COMM/215 ESSENTIALS OF COLLEGE WRITING
Introduction Social Security can be a vital and reliable resource of income for disabled and retired citizens. However, although social security is available today, it may not be available in the near future. In this paper, you will find the history of social security, and its intended purpose to exist. The debates for the plans for social security will also be discussed; also, the attempts to reform social security, and why the intentions to reform social security have failed.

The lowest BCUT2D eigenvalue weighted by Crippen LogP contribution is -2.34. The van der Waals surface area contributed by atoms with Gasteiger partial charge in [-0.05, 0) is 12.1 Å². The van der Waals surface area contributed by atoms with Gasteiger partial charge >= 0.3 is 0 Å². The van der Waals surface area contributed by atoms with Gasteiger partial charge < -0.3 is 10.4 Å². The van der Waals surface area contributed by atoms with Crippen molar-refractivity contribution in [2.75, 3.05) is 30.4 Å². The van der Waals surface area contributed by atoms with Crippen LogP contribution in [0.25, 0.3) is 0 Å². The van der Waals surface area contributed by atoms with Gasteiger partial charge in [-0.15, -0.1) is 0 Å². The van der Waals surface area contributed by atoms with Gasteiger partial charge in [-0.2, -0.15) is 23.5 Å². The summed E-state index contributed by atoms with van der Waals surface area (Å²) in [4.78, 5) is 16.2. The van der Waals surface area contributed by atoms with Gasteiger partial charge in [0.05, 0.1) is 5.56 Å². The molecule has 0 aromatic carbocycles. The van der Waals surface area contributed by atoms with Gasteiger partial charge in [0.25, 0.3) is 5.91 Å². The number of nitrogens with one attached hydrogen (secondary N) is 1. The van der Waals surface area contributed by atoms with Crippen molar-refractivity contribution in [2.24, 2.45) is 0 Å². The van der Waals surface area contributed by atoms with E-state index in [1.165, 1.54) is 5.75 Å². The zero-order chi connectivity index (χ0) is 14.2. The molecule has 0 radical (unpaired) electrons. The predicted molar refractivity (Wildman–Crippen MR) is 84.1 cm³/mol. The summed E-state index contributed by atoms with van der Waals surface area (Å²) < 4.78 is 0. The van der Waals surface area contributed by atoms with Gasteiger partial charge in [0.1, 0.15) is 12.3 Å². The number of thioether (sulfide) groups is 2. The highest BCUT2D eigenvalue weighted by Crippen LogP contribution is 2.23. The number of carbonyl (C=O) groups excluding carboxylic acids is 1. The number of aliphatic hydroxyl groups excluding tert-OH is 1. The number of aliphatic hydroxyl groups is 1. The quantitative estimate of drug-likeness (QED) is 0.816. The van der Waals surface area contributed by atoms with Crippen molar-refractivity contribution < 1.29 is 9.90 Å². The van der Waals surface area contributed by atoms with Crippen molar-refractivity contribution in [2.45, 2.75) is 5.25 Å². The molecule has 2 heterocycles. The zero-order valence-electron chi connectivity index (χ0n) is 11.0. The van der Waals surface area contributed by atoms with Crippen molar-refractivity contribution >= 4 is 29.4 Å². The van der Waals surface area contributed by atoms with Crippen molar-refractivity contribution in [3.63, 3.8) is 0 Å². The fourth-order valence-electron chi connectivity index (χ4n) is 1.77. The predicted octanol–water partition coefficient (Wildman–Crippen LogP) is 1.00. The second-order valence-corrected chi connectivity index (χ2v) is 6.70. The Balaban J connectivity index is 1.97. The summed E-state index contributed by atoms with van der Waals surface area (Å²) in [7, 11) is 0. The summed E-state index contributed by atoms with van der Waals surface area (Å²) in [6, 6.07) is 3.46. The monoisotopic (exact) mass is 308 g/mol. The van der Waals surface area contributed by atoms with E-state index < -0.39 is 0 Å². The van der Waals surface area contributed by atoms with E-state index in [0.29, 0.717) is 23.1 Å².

Early Development stages of Social Security Social security took shape during the “New Deal” and post-World War II era. The system has been divided into four main parts, which are: federal old-age, disability insurance, and survivors. These four main parts were adopted in 1935 as a key element of the social security act. The four main parts are now widely known as social security. During the legislative process in 1983, congress made a set of technical changes to solve the fiscal crisis in social security. One of the changes would be a rise in the retirement age from 65 to 67 years of age; this will take place between the years 2000-2022. Overall in 1983 legislation preserved the basic characteristics of the social security program. Actuarial provisions were more favorable in the 1990’s as economic growth helped boost the trust fund reserves. There are current actuarial projections that the trust fund should incur a surplus until early 2010. Although when you take a look in the long run of things the aging and retirement of baby boomers would further increase the percentage of elderly people in the U.S. The percentage is expected to increase between the years of 2000-2042. It is believed by the liberal policy experts that, minor technical changes could solve the long-term challenges. Others, however, believe that a complete overhaul of social security is needed. There is no evidence to prove that overhauling social security would even address long-term imbalances of the program. “Demographic fears concerning the future of social security are central to the campaign in favor of social security privatization, ” (Beland, D. 2008/2009). The most common response is that, social security is not facing any long-term major crisis. It’s also believed that privatization would expose workers to unnecessary financial risks. For the supporters of our existing program, small adjustments, such as indirect benefit cuts, could be the best way to restore the long-term fiscal balance without jeopardizing the economic security of retirees. President Bill Clinton and his administration spent thousands of hours to make a push for social security privatization; which at first, seemed like the reform of social security would happen. But when the affair between Lewinsky and President Clinton took place, Clinton began to support the idea that the federal government should invest the surpluses of social security inequality. But the republicans shoot down the idea that killed President Clinton proposal.